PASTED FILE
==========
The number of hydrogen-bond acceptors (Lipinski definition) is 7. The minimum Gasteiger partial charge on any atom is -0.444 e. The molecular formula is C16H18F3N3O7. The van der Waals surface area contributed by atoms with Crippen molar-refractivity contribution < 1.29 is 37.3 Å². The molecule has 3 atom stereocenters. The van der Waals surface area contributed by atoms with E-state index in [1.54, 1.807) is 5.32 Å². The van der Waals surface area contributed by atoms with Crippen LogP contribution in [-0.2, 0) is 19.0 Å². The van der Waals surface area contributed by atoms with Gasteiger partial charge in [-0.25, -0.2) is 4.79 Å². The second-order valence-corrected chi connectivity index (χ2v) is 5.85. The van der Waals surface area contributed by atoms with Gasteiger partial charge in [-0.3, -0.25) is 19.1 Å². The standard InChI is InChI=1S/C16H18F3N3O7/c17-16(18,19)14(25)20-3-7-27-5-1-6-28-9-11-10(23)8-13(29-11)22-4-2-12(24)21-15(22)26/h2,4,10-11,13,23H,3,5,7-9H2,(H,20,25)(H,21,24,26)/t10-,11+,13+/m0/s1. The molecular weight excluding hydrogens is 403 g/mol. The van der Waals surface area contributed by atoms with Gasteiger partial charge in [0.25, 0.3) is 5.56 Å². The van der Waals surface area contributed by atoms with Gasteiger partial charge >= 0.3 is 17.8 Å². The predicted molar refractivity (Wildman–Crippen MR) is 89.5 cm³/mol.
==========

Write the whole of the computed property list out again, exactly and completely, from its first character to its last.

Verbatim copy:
The number of hydrogen-bond acceptors (Lipinski definition) is 7. The minimum Gasteiger partial charge on any atom is -0.444 e. The molecular formula is C16H18F3N3O7. The van der Waals surface area contributed by atoms with Crippen molar-refractivity contribution < 1.29 is 37.3 Å². The molecule has 3 atom stereocenters. The van der Waals surface area contributed by atoms with E-state index in [1.54, 1.807) is 5.32 Å². The van der Waals surface area contributed by atoms with Crippen LogP contribution in [-0.2, 0) is 19.0 Å². The van der Waals surface area contributed by atoms with Gasteiger partial charge in [-0.25, -0.2) is 4.79 Å². The second-order valence-corrected chi connectivity index (χ2v) is 5.85. The van der Waals surface area contributed by atoms with Gasteiger partial charge in [-0.3, -0.25) is 19.1 Å². The standard InChI is InChI=1S/C16H18F3N3O7/c17-16(18,19)14(25)20-3-7-27-5-1-6-28-9-11-10(23)8-13(29-11)22-4-2-12(24)21-15(22)26/h2,4,10-11,13,23H,3,5,7-9H2,(H,20,25)(H,21,24,26)/t10-,11+,13+/m0/s1. The molecular weight excluding hydrogens is 403 g/mol. The van der Waals surface area contributed by atoms with Gasteiger partial charge in [0.25, 0.3) is 5.56 Å². The van der Waals surface area contributed by atoms with Gasteiger partial charge >= 0.3 is 17.8 Å². The predicted molar refractivity (Wildman–Crippen MR) is 89.5 cm³/mol.